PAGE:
Also, Cynthia has quite a beautiful voice! She is a wonderful singer, both to listen to and to play for. Before you go, make sure to check out this video of her performing “One Kiss” by Sigmund Romberg. It is from the musical New Moon.

That’s all for now! Until next time, take care!

The Best and Worst Endings in Classical Music

Greetings everybody!

It’s been a while since my last post, since I’ve had more changes happen in my life. But now, I’m starting to get back into music and a couple of projects. Stay tuned for more on those!

In the meantime, I discovered this interesting and entertaining YouTube channel hosted by David Bruce, who is a composer himself. This particular video that I am going to share is about the best and worst endings in classical music. In this video, Bruce gives a lot of insight and in-depth analysis on how to end a piece and the different ways that composers did so throughout history (as well as what works and what didn’t quite work, from a compositional point of view). I definitely gained a lot of insight and thought more about the little details and nuances of the endings of pieces that I never noticed before. Give this video a watch; it’s worth it! And while you’re there, check out more of Bruce’s channel; I know I will!

Greetings and updates!

Greetings everybody!

After a long hiatus, I am finally back! Things have been very busy lately, especially in my library program, so I have taken a break from music. This semester, I had three amazing library experiences. Along with coursework, I worked as a shelver at MacEwan University, worked as a Library Collection Assessment Intern for the Alberta Museums Association, and did a fantastic practicum at the University of Alberta Cameron (Science and Technology) Library. And now, as of today, I am now a shiny new graduate of the Library and Information Technology (LIT) program! I feel amazing, like I am ready to take on the world!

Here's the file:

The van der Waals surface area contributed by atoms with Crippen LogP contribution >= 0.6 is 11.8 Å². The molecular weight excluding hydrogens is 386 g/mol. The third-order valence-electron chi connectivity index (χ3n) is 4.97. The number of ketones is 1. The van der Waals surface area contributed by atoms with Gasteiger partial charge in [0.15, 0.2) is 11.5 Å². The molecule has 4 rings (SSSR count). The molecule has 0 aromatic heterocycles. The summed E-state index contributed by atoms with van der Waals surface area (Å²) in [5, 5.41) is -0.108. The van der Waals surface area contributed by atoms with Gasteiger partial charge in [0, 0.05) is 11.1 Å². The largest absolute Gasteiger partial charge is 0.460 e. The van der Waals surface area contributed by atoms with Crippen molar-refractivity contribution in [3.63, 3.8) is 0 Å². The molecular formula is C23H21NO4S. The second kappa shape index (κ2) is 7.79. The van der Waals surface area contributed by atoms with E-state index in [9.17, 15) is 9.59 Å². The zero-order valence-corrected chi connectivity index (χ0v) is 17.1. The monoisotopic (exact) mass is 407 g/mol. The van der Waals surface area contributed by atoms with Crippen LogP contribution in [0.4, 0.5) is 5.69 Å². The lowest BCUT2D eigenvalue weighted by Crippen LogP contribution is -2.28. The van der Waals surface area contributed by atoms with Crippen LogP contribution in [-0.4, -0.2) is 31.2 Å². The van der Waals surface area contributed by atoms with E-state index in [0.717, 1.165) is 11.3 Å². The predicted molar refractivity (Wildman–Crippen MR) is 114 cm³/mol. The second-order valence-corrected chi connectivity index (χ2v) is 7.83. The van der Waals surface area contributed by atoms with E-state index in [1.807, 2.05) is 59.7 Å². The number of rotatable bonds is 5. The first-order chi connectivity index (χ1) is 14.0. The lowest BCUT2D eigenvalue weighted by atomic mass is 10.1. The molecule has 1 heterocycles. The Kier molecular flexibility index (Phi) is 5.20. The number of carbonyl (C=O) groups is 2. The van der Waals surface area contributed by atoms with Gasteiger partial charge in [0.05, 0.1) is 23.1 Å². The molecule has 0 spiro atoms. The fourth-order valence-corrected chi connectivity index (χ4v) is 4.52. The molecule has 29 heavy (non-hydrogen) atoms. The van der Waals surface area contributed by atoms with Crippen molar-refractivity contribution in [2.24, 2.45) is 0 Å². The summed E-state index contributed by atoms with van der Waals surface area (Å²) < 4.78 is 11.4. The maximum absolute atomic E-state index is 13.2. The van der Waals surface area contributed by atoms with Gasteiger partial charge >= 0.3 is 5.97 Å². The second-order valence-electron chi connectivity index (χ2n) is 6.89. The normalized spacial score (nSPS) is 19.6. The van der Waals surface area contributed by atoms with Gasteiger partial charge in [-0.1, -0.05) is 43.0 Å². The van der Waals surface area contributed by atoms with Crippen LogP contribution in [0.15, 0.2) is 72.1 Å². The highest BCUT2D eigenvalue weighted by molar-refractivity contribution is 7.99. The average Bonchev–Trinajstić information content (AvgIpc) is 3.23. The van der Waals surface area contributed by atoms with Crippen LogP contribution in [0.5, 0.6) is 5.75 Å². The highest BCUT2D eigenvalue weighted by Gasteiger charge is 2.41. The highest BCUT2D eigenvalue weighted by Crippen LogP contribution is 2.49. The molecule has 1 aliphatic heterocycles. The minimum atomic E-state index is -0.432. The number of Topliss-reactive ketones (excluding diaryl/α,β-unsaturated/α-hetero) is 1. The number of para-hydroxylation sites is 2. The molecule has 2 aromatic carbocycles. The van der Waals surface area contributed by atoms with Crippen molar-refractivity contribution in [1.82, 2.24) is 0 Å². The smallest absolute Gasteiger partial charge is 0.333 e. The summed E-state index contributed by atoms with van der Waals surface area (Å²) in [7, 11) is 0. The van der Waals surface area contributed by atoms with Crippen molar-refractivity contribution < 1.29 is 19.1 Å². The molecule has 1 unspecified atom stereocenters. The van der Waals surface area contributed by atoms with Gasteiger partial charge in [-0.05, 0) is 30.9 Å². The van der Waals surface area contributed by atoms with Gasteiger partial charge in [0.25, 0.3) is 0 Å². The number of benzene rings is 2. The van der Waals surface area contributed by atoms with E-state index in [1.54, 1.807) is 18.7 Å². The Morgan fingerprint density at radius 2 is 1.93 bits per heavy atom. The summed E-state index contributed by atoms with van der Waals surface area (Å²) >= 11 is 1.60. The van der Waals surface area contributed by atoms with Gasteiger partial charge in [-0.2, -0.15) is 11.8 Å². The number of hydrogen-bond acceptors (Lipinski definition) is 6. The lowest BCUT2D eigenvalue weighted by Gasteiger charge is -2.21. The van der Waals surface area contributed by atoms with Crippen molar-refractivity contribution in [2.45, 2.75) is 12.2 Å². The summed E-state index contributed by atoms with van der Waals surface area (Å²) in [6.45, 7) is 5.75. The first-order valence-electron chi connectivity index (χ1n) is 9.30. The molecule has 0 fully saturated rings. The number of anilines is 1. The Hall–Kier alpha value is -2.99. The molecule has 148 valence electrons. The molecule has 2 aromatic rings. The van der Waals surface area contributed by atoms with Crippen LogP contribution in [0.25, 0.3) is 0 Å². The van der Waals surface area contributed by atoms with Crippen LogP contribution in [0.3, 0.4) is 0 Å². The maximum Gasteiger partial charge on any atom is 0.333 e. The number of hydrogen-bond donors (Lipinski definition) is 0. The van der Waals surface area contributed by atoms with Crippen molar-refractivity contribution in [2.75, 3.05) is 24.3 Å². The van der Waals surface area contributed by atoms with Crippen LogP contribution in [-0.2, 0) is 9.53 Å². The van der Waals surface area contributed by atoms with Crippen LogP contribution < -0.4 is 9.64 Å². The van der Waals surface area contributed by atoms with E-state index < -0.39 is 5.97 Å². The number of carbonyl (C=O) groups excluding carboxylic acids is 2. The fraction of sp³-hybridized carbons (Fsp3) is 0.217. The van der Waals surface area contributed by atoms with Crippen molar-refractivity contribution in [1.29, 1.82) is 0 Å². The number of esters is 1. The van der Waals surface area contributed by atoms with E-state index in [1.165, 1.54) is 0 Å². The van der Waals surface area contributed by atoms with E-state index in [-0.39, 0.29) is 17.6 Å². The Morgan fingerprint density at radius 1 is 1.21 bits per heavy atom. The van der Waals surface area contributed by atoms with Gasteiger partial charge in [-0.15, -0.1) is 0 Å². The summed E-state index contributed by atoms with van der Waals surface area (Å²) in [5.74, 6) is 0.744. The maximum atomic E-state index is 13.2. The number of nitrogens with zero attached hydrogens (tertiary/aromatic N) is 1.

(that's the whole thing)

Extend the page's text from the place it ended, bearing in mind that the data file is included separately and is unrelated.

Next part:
Despite my new blossoming career, I will definitely continue taking on music gigs and being there for all your music needs. Remember that for a wedding, show, or concert, if you need a pianist, I’ve got you covered!

And in the meantime, make sure to check out my latest video, “Let me call you sweetheart”.

A long-awaited return

Greetings everyone!

It has been a long time since my last blog entry.  I have been focusing on my career.  But now, I am back!

Very soon, springtime will be upon us, and we know what that means.  Wedding season!!  I am very excited to be practicing some old favorites but also learning new wedding music as well.

On that note, I have a treat for you!  Recently, I recorded a classic song, “Let me call you sweetheart”; composed by Leo Friedman in 1911 with lyrics by Beth Slater Whitson, it is the perfect wedding song; vintage, classic, and romantic.  I have uploaded my recording to this website, both as an MP3 file and as a YouTube slideshow video.  You can listen to it here.

I hope to have some more recordings for you in the coming months.  Until then, take care!